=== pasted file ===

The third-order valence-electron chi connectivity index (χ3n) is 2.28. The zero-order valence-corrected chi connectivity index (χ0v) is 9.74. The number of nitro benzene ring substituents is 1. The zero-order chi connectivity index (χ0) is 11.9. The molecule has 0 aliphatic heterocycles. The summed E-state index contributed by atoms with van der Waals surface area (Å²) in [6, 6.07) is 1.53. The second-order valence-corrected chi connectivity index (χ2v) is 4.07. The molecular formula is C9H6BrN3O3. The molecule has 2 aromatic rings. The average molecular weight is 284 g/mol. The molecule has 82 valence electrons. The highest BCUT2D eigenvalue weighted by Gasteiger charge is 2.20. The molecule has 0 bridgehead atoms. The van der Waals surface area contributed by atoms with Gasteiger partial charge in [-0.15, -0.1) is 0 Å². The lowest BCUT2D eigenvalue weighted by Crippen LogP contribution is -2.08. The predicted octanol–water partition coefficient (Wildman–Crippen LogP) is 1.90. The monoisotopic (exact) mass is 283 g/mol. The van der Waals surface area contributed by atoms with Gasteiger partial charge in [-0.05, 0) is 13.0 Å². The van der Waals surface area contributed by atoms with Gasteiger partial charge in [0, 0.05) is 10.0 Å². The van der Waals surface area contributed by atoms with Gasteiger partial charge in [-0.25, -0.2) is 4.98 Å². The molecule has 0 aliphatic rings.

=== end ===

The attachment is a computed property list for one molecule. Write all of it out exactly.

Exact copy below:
The third-order valence-electron chi connectivity index (χ3n) is 2.28. The zero-order valence-corrected chi connectivity index (χ0v) is 9.74. The number of nitro benzene ring substituents is 1. The zero-order chi connectivity index (χ0) is 11.9. The molecule has 0 aliphatic heterocycles. The summed E-state index contributed by atoms with van der Waals surface area (Å²) in [6, 6.07) is 1.53. The second-order valence-corrected chi connectivity index (χ2v) is 4.07. The molecular formula is C9H6BrN3O3. The molecule has 2 aromatic rings. The average molecular weight is 284 g/mol. The molecule has 82 valence electrons. The highest BCUT2D eigenvalue weighted by Gasteiger charge is 2.20. The molecule has 0 bridgehead atoms. The van der Waals surface area contributed by atoms with Gasteiger partial charge in [-0.15, -0.1) is 0 Å². The lowest BCUT2D eigenvalue weighted by Crippen LogP contribution is -2.08. The predicted octanol–water partition coefficient (Wildman–Crippen LogP) is 1.90. The monoisotopic (exact) mass is 283 g/mol. The van der Waals surface area contributed by atoms with Gasteiger partial charge in [-0.05, 0) is 13.0 Å². The van der Waals surface area contributed by atoms with Gasteiger partial charge in [0, 0.05) is 10.0 Å². The van der Waals surface area contributed by atoms with Gasteiger partial charge in [-0.25, -0.2) is 4.98 Å². The molecule has 0 aliphatic rings.